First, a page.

We called the Smith’s in for a meeting and lovingly explained our concerns and that as leaders in our church; they really shouldn’t start things up without at least chatting to us about it first.  The content of the Bible studies were discussed which raised further concerns as it turned out that they were being taught exclusively about the end times and the Book of Revelation - not a subject that we would jump into with new Christians.

The Smith’s received what we had to say very well and agreed with our concerns.  According to their own free will they stopped the Bible study at their home as they realised that it was doing more damage than good.  This of course infuriated Matt and Sam’s father as he could not understand why they felt that they had to do this.  He continued to visit the Smith’s home almost daily to try and ‘teach’ them about the Bible and the error of their ways with regards to rejecting his Bible study.  He also made it very clear that Eric and I were not fit to lead a church.  A few weeks passed and we discovered that the new Christians were confused about many things.  They came to us with questions but sadly some of them went back to Matt and Sam’s father for guidance.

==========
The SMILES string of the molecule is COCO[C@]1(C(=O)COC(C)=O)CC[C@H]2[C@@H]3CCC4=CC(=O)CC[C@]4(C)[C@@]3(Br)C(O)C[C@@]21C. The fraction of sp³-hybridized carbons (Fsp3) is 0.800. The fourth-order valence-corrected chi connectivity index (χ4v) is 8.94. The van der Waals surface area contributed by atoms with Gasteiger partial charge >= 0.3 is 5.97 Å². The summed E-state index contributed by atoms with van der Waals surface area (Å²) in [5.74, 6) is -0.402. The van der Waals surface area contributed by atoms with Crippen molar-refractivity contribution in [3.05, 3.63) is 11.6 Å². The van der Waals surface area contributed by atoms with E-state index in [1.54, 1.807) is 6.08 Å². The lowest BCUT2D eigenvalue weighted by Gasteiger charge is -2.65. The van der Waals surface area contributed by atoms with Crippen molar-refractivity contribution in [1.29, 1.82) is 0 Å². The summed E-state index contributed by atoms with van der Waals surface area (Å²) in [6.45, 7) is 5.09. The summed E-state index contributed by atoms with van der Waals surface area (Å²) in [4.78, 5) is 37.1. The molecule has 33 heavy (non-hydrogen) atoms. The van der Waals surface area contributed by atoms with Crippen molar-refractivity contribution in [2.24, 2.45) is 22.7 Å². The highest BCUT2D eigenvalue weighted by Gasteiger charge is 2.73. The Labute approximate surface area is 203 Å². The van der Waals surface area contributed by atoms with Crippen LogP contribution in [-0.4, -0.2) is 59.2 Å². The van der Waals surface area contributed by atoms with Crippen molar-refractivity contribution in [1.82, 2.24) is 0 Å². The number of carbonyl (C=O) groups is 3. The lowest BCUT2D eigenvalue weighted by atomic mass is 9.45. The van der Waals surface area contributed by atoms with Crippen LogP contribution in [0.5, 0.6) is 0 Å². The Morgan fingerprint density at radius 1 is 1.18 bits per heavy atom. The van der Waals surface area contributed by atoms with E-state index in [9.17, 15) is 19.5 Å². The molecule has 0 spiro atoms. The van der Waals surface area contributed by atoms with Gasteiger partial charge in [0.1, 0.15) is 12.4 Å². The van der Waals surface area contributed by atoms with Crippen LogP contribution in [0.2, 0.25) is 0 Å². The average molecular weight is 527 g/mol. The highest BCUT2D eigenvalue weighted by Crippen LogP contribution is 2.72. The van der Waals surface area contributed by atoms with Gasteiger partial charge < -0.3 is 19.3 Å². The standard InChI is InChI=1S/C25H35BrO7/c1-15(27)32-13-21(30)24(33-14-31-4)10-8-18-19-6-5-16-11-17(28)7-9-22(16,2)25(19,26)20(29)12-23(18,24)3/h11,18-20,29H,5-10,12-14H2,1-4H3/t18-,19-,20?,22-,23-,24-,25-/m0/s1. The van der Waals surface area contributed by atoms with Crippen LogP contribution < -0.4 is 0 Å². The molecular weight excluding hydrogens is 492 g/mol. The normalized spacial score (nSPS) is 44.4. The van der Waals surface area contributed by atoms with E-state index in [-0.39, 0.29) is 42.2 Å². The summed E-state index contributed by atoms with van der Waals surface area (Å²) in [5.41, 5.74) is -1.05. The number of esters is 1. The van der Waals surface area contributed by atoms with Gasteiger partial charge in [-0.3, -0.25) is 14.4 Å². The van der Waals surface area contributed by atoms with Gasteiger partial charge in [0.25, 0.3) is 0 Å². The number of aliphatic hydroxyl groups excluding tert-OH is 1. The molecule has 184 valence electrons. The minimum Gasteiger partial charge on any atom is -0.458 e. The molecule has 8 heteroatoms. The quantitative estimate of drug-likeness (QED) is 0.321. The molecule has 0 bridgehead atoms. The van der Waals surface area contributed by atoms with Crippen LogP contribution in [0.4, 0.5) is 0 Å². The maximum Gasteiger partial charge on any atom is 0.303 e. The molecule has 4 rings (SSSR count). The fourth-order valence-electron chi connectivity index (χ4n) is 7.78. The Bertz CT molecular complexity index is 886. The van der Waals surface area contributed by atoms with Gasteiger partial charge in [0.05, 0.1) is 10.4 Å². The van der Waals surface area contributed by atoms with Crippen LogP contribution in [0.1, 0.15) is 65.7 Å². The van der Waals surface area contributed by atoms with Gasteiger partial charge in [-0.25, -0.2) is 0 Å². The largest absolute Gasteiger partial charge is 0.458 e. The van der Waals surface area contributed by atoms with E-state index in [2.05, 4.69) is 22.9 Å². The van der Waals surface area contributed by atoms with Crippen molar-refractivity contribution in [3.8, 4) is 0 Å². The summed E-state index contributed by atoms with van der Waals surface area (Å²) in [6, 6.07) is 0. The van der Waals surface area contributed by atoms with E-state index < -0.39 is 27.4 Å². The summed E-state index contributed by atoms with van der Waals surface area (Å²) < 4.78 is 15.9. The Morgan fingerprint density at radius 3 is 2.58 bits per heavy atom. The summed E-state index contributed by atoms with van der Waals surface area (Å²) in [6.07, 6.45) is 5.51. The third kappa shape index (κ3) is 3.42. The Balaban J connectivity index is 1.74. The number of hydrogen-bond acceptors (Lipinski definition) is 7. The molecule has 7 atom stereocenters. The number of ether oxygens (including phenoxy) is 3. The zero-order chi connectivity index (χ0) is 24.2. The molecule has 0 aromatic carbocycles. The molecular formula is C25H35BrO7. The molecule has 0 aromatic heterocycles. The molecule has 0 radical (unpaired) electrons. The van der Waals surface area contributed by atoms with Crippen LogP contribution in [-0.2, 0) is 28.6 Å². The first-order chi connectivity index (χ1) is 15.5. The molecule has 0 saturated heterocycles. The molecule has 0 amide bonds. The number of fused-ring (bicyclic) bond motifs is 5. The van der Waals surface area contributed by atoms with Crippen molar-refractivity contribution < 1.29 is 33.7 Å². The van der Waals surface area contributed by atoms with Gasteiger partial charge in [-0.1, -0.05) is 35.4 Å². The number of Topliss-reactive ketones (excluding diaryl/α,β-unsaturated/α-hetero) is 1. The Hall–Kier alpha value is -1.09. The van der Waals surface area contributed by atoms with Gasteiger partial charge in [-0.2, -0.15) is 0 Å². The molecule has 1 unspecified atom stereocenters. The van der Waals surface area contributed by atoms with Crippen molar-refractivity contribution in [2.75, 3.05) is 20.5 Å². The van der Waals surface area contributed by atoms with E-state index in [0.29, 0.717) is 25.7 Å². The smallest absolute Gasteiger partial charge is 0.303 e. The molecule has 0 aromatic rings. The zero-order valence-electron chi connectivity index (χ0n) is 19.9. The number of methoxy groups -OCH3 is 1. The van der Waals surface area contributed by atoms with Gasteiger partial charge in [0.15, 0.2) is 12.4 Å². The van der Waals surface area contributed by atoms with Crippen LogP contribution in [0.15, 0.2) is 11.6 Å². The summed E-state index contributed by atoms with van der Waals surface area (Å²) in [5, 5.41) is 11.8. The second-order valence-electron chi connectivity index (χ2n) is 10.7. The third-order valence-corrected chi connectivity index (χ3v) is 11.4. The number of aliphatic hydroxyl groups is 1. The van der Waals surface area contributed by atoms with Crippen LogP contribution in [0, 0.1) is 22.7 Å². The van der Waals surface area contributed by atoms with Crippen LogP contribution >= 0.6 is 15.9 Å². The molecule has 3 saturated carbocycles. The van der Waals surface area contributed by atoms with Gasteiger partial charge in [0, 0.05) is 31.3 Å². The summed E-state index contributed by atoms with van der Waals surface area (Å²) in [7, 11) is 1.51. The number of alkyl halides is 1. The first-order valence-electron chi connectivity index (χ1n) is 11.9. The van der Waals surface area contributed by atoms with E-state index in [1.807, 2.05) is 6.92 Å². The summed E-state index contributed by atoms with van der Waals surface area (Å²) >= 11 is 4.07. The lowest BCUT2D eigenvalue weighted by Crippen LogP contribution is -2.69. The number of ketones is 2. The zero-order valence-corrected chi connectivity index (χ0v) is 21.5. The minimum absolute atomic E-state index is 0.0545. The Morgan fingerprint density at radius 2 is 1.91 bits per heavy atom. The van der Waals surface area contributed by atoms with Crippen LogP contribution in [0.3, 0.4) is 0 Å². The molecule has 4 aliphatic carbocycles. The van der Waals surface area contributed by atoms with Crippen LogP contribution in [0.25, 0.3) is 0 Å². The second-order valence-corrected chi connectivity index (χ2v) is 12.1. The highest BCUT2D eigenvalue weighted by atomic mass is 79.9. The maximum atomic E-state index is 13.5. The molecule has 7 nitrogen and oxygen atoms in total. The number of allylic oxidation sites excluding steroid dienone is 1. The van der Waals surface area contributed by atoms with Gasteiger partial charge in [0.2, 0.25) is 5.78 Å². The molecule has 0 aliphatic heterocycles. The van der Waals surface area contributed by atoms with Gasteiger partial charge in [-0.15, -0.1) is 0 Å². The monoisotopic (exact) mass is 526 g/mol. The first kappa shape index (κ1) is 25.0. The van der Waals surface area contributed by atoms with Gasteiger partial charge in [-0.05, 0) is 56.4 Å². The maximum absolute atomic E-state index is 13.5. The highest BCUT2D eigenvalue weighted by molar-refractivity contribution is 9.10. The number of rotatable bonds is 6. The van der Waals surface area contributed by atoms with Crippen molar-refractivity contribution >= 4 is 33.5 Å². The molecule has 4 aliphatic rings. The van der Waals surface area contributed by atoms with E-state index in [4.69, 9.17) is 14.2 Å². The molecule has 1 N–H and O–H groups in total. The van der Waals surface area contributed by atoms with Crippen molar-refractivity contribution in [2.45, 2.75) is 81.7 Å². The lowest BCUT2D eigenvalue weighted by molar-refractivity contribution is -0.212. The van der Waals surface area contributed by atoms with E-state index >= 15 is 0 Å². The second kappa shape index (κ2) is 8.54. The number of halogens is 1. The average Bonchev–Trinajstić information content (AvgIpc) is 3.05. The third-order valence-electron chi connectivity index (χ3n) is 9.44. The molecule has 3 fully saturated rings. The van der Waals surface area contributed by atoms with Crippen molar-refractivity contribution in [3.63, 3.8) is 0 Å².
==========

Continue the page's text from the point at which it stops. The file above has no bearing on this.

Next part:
It wasn’t long before Matt and Sam became upset with our rejection of their father.   After many long debates in person and very long emails with them, they left our church.  They stayed in touch with our daughters and most of the teenagers and then began stirring the teenagers up against us.  Soon the teenagers started leaving our church too.  Many of them were totally confused and had lost the way of their simple faith.  They had too many unanswered questions.  Questions that really didn’t need answers but the teaching they received blinded them to the simple love of Jesus and opened up a theological can of worms – something they were not ready to deal with.

Eric and I were grieved.

Months later, the Smiths, and all their immediate and distant family, and their friends, left our church too.  They too became confused and found it difficult to find their way forward in our church.  A chain reaction had started and anyone linked to the chain ended up leaving.  We went from what we thought was a thriving, flourishing church to a struggling church with few left in attendance.  We had lost at least sixty percent of our congregation. Sadly, most of them didn’t even go on to join another church, they simply went back to worldly things.